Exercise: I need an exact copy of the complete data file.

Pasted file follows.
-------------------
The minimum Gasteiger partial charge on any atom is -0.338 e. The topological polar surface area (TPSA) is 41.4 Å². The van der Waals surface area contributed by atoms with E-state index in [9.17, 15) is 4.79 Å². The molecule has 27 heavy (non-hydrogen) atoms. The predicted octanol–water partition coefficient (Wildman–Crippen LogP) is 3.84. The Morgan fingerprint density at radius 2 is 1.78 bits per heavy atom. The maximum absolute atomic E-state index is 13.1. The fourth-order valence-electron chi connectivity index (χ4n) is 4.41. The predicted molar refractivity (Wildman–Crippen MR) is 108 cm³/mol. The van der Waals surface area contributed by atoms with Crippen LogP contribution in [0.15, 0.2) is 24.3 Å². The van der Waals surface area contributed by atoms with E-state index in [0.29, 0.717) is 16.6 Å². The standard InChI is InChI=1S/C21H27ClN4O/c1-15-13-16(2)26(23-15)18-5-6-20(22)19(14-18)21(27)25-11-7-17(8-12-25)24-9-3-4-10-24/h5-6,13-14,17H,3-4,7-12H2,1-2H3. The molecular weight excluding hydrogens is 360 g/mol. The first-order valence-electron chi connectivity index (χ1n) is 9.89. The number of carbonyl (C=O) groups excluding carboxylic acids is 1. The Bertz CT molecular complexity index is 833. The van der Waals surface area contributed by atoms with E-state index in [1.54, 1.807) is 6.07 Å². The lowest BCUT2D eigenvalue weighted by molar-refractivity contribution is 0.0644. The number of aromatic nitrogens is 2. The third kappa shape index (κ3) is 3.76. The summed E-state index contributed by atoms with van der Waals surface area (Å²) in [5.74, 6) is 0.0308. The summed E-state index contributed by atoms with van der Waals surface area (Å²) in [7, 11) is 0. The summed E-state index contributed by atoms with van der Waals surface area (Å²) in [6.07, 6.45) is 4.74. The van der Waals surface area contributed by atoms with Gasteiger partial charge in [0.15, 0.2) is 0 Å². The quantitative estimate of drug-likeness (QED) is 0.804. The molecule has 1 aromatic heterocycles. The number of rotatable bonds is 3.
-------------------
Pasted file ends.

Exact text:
The minimum Gasteiger partial charge on any atom is -0.338 e. The topological polar surface area (TPSA) is 41.4 Å². The van der Waals surface area contributed by atoms with E-state index in [9.17, 15) is 4.79 Å². The molecule has 27 heavy (non-hydrogen) atoms. The predicted octanol–water partition coefficient (Wildman–Crippen LogP) is 3.84. The Morgan fingerprint density at radius 2 is 1.78 bits per heavy atom. The maximum absolute atomic E-state index is 13.1. The fourth-order valence-electron chi connectivity index (χ4n) is 4.41. The predicted molar refractivity (Wildman–Crippen MR) is 108 cm³/mol. The van der Waals surface area contributed by atoms with Crippen LogP contribution in [0.15, 0.2) is 24.3 Å². The van der Waals surface area contributed by atoms with E-state index in [0.29, 0.717) is 16.6 Å². The standard InChI is InChI=1S/C21H27ClN4O/c1-15-13-16(2)26(23-15)18-5-6-20(22)19(14-18)21(27)25-11-7-17(8-12-25)24-9-3-4-10-24/h5-6,13-14,17H,3-4,7-12H2,1-2H3. The molecular weight excluding hydrogens is 360 g/mol. The first-order valence-electron chi connectivity index (χ1n) is 9.89. The number of carbonyl (C=O) groups excluding carboxylic acids is 1. The Bertz CT molecular complexity index is 833. The van der Waals surface area contributed by atoms with E-state index in [1.54, 1.807) is 6.07 Å². The lowest BCUT2D eigenvalue weighted by molar-refractivity contribution is 0.0644. The number of aromatic nitrogens is 2. The third kappa shape index (κ3) is 3.76. The summed E-state index contributed by atoms with van der Waals surface area (Å²) in [5.74, 6) is 0.0308. The summed E-state index contributed by atoms with van der Waals surface area (Å²) in [7, 11) is 0. The summed E-state index contributed by atoms with van der Waals surface area (Å²) in [6.07, 6.45) is 4.74. The van der Waals surface area contributed by atoms with Gasteiger partial charge in [0.15, 0.2) is 0 Å². The quantitative estimate of drug-likeness (QED) is 0.804. The molecule has 1 aromatic heterocycles. The number of rotatable bonds is 3.